A recent CBC article discusses the meeting of Health Minister Leona Aglukkaq and provincial health ministers on November 24 - 25, and the potential for preliminary discourse on a new health accord for 2014. More than once the article mentions that there is still time for these discussions in advance of the 2004 accord expiry in 2014. However, given that the article further mentions the need to review the Canadian Health Transfer funding model, fundamental reforms to current health care delivery, and the “crisis-fuelled negotiation…conducted earlier this decade” to devise the 2003 and 2004 health accords, “more than two years” doesn’t seem like nearly enough time.
Added to this are the arguments presented by André Picard in his article on the upcoming meeting of health ministers, wherein he discusses the need for revamped health financing.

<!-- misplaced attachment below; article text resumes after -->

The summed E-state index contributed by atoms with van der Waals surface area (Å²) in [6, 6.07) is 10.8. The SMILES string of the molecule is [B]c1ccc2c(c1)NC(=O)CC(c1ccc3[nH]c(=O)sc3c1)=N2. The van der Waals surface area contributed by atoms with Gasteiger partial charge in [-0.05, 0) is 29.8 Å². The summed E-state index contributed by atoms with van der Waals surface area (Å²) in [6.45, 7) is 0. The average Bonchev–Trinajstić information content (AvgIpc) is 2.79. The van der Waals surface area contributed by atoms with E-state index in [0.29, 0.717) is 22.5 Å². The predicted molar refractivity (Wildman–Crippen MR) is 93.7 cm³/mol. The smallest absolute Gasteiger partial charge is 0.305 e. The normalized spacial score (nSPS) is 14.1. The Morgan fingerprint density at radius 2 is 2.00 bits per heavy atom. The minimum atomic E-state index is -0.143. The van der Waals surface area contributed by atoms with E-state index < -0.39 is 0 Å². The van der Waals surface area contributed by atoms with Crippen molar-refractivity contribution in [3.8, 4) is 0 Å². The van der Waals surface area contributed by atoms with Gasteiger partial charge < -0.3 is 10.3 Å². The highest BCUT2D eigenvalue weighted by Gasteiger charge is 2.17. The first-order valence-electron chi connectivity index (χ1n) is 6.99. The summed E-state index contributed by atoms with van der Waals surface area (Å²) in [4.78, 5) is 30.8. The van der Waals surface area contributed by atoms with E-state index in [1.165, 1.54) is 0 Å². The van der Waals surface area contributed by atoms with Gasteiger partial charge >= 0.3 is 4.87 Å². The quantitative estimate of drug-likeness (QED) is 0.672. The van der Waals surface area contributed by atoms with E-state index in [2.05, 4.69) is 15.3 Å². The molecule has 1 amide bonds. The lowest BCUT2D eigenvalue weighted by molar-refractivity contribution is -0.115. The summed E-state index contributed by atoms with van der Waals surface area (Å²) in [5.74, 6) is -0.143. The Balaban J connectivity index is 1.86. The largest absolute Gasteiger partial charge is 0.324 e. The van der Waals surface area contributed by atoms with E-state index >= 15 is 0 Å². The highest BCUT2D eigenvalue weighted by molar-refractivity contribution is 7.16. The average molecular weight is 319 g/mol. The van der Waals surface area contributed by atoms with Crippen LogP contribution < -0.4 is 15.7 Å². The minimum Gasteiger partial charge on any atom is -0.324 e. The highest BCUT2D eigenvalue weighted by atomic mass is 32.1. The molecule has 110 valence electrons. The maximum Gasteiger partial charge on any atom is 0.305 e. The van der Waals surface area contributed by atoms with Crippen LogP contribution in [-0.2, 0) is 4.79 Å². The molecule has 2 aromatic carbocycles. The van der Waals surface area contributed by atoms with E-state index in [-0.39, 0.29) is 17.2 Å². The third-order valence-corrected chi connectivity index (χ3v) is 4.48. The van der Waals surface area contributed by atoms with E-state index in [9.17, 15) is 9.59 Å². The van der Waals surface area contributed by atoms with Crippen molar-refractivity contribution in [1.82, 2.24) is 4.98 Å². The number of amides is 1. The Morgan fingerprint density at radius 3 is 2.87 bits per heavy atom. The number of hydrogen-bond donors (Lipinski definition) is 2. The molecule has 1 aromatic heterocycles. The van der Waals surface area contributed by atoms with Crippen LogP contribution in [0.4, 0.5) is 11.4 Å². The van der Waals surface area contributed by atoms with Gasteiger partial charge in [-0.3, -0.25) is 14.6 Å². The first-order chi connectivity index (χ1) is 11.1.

These arguments are all valid in the context of a new or renewed health accord for 2014. But time is of the essence. Although simple enough to suggest how to reform health care in
, it is much more difficult to come up with reforms that are evidence-based and have buy-in from all stakeholders (that is, provinces, territories, the federal government, health care providers and the public). Canada
The National Healthcare Service (NHS) in
began consultations in 2007 for national reforms that culminated in the NHS Outcomes Framework that was first implemented in 2011. England
, the Council of Australian Governments agreed to a reform agenda in 2007 that included reforms to health care. The National Healthcare Agreement established in 2008 (revised in 2011) outlines specific goals for healthcare, and requires yearly performance reports on progress towards achieving these goals. Australia
Given these two examples and the timelines for developing health care reform agendas, is two years enough time to fully hash out health care reform in
Susan Brien, Policy Lead, Health Council of Canada
Key Words: Health Accord